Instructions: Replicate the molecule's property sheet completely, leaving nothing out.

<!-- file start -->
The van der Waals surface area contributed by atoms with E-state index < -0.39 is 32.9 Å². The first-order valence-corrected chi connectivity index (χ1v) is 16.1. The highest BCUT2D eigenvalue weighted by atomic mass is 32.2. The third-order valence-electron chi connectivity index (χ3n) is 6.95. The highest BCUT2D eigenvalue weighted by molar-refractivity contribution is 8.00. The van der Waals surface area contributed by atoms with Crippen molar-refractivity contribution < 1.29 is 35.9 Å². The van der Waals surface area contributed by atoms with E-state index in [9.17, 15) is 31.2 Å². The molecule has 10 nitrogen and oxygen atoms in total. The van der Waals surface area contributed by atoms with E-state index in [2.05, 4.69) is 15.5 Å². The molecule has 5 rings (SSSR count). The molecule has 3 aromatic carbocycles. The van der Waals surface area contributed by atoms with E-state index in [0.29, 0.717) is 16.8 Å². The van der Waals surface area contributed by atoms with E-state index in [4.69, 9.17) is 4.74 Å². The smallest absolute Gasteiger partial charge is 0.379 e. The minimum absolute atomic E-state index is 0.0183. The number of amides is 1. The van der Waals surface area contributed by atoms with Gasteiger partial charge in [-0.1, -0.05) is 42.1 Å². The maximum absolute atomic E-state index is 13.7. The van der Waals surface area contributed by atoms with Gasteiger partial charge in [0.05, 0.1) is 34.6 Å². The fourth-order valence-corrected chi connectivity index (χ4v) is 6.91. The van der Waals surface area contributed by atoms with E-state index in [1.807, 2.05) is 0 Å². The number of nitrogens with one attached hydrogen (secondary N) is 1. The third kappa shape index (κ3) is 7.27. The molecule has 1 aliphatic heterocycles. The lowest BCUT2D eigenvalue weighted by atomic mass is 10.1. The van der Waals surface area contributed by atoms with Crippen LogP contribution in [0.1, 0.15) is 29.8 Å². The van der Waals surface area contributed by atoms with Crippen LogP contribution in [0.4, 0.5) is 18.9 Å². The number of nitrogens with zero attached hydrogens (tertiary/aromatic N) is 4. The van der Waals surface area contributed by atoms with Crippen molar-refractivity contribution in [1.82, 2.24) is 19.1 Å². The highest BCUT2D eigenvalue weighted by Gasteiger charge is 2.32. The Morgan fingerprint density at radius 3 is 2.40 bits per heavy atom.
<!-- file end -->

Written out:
The van der Waals surface area contributed by atoms with E-state index < -0.39 is 32.9 Å². The first-order valence-corrected chi connectivity index (χ1v) is 16.1. The highest BCUT2D eigenvalue weighted by atomic mass is 32.2. The third-order valence-electron chi connectivity index (χ3n) is 6.95. The highest BCUT2D eigenvalue weighted by molar-refractivity contribution is 8.00. The van der Waals surface area contributed by atoms with Crippen molar-refractivity contribution < 1.29 is 35.9 Å². The van der Waals surface area contributed by atoms with E-state index in [9.17, 15) is 31.2 Å². The molecule has 10 nitrogen and oxygen atoms in total. The van der Waals surface area contributed by atoms with E-state index in [2.05, 4.69) is 15.5 Å². The molecule has 5 rings (SSSR count). The molecule has 3 aromatic carbocycles. The van der Waals surface area contributed by atoms with E-state index in [0.29, 0.717) is 16.8 Å². The van der Waals surface area contributed by atoms with E-state index in [4.69, 9.17) is 4.74 Å². The smallest absolute Gasteiger partial charge is 0.379 e. The minimum absolute atomic E-state index is 0.0183. The number of amides is 1. The van der Waals surface area contributed by atoms with Gasteiger partial charge in [-0.1, -0.05) is 42.1 Å². The maximum absolute atomic E-state index is 13.7. The van der Waals surface area contributed by atoms with Gasteiger partial charge in [0.05, 0.1) is 34.6 Å². The fourth-order valence-corrected chi connectivity index (χ4v) is 6.91. The van der Waals surface area contributed by atoms with E-state index in [1.807, 2.05) is 0 Å². The number of nitrogens with one attached hydrogen (secondary N) is 1. The third kappa shape index (κ3) is 7.27. The molecule has 1 aliphatic heterocycles. The lowest BCUT2D eigenvalue weighted by atomic mass is 10.1. The van der Waals surface area contributed by atoms with Crippen LogP contribution in [0.1, 0.15) is 29.8 Å². The van der Waals surface area contributed by atoms with Crippen LogP contribution in [0.4, 0.5) is 18.9 Å². The number of nitrogens with zero attached hydrogens (tertiary/aromatic N) is 4. The van der Waals surface area contributed by atoms with Crippen molar-refractivity contribution in [1.82, 2.24) is 19.1 Å². The highest BCUT2D eigenvalue weighted by Gasteiger charge is 2.32. The Morgan fingerprint density at radius 3 is 2.40 bits per heavy atom.